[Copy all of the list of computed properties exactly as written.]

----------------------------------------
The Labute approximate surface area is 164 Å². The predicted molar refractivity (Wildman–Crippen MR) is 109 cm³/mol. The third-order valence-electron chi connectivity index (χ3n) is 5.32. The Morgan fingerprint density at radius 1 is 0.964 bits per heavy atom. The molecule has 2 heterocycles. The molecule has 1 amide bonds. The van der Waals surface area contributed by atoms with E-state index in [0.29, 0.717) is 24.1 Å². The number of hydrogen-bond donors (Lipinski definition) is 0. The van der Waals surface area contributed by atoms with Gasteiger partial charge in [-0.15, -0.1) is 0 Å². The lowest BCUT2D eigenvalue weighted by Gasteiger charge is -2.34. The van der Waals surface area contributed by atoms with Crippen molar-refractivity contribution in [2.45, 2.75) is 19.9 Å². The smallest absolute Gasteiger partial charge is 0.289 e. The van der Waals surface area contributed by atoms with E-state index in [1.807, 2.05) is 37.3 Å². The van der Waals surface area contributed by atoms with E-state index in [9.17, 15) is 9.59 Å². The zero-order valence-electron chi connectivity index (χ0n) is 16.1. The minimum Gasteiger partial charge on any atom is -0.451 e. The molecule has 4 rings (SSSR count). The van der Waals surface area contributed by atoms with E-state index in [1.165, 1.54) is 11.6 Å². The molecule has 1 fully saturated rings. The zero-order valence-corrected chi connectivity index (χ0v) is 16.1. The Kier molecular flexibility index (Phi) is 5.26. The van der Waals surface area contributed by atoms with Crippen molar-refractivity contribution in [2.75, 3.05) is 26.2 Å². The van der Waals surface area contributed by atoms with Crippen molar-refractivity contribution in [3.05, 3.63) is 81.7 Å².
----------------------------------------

The Labute approximate surface area is 164 Å². The predicted molar refractivity (Wildman–Crippen MR) is 109 cm³/mol. The third-order valence-electron chi connectivity index (χ3n) is 5.32. The Morgan fingerprint density at radius 1 is 0.964 bits per heavy atom. The molecule has 2 heterocycles. The molecule has 1 amide bonds. The van der Waals surface area contributed by atoms with E-state index in [0.29, 0.717) is 24.1 Å². The number of hydrogen-bond donors (Lipinski definition) is 0. The van der Waals surface area contributed by atoms with Gasteiger partial charge in [-0.15, -0.1) is 0 Å². The lowest BCUT2D eigenvalue weighted by Gasteiger charge is -2.34. The van der Waals surface area contributed by atoms with Crippen molar-refractivity contribution in [2.45, 2.75) is 19.9 Å². The smallest absolute Gasteiger partial charge is 0.289 e. The van der Waals surface area contributed by atoms with E-state index in [1.807, 2.05) is 37.3 Å². The van der Waals surface area contributed by atoms with E-state index in [9.17, 15) is 9.59 Å². The zero-order valence-electron chi connectivity index (χ0n) is 16.1. The minimum Gasteiger partial charge on any atom is -0.451 e. The molecule has 4 rings (SSSR count). The van der Waals surface area contributed by atoms with E-state index in [1.165, 1.54) is 11.6 Å². The molecule has 1 fully saturated rings. The zero-order valence-corrected chi connectivity index (χ0v) is 16.1. The Kier molecular flexibility index (Phi) is 5.26. The van der Waals surface area contributed by atoms with Crippen molar-refractivity contribution in [2.75, 3.05) is 26.2 Å². The van der Waals surface area contributed by atoms with Crippen molar-refractivity contribution in [3.05, 3.63) is 81.7 Å².